practical self-help manual and resources guide for writers
Writers who wish to publish their work are often baffled by some of the mysteries of the publishing process itself. How can you get the attention of a publisher? Do you need an agent? How much can you expect to get paid? Should you submit an outline – or the complete work? Gordon Wells’ book Writers’ Questions and Answers provides responses to these queries, and raises lots more questions lots more which are frequently asked by people trying to get a foothold in the world of published writing.
The press always seems to have stories of first-time authors who have been paid a five or six-figure advance for their first novel. But those who have tried to do the same thing know that it’s a far more common experience to be dealing with rejection slips. How do you break into this seemingly charmed world?
Well, these guidance notes certainly tell you how to learn from rejection – and what to do about it. The advice is all practical, realistic, and based on the clear-eyed realisation that if you wish to succeed in this extremely competitive world – you need to know how it works.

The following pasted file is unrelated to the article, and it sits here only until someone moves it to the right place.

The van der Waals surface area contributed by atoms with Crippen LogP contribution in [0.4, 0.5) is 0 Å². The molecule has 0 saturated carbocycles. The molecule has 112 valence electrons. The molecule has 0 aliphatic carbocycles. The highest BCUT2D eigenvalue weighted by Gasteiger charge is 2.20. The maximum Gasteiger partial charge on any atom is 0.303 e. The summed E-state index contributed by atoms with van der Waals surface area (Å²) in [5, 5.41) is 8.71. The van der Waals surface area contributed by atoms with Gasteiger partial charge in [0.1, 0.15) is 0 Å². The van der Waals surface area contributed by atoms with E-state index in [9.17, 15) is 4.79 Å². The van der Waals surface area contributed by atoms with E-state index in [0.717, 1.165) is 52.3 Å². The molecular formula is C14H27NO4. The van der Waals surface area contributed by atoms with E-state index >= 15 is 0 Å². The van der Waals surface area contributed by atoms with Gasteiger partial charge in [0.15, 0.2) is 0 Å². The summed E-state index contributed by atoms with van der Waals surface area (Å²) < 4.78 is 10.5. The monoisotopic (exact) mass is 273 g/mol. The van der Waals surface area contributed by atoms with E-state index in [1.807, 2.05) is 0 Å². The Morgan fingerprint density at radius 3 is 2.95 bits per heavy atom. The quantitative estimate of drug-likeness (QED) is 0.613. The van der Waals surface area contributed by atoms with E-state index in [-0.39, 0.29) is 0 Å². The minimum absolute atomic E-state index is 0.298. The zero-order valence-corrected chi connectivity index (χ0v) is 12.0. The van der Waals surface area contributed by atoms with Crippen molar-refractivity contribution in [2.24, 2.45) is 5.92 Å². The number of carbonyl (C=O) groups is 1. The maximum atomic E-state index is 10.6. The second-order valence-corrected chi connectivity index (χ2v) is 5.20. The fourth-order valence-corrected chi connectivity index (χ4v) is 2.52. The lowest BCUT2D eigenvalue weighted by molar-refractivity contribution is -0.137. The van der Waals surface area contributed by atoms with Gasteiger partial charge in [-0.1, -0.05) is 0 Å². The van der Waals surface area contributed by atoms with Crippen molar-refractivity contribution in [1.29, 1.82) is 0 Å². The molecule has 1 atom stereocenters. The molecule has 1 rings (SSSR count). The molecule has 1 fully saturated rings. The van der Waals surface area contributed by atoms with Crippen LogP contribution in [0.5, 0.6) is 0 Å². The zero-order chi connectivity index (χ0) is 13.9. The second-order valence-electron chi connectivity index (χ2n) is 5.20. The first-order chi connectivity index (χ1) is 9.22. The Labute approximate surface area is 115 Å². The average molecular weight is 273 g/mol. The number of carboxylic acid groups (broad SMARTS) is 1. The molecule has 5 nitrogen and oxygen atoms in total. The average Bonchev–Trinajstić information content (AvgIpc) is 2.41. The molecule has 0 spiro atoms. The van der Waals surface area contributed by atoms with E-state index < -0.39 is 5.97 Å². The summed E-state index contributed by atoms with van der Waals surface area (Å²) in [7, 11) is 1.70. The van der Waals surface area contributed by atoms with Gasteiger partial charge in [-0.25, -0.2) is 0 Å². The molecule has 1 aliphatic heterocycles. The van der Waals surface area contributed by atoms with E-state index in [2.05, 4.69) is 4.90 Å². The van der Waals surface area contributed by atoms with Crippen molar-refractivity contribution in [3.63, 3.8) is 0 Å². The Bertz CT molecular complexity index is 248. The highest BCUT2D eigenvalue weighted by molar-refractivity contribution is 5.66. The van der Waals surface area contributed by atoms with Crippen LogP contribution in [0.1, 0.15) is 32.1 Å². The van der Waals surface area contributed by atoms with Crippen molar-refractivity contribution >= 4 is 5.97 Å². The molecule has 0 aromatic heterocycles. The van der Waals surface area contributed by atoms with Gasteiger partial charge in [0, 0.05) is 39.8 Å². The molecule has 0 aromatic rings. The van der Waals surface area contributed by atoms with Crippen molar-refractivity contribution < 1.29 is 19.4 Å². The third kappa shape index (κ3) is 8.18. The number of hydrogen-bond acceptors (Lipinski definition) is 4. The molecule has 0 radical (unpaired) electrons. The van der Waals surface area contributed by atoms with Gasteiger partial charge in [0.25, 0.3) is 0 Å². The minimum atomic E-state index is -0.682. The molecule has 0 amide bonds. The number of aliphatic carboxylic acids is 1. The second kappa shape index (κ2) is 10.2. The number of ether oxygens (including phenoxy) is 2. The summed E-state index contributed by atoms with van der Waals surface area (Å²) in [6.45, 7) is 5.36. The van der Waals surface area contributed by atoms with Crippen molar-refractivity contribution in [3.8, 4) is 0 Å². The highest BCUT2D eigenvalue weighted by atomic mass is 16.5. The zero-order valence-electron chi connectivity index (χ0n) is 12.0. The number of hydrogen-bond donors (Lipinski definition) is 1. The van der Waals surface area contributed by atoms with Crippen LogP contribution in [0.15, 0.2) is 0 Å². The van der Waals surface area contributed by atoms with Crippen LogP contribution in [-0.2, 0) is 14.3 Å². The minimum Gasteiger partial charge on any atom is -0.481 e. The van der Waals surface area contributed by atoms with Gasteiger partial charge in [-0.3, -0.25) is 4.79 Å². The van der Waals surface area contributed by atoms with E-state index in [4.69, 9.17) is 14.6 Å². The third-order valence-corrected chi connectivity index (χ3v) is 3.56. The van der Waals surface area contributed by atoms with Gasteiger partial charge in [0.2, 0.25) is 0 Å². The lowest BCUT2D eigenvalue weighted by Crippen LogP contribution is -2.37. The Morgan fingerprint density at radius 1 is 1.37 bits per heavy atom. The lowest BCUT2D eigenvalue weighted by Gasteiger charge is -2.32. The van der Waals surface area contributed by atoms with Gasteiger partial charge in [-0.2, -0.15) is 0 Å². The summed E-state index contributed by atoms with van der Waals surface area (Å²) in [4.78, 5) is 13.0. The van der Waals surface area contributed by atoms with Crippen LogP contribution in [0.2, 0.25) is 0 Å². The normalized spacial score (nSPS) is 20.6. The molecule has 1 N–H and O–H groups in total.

Wells tackles all the most frequently asked questions – Who is the best person to approach with your masterpiece? Does vanity publishing work? What makes a best-seller? What if somebody poaches your ideas? Which publishers pay best?
If you want to move beyond the comforts of your local writers’ circle into the world of commercial publishing, you should read what he has to say. Keep dreams of success in mind by all means, but take the trouble to learn how professional writers actually work.
© Roy Johnson 2002
Gordon Wells, Writers’ Questions and Answers, London: Allison & Busby, 2001, pp.143, ISBN: 0749005319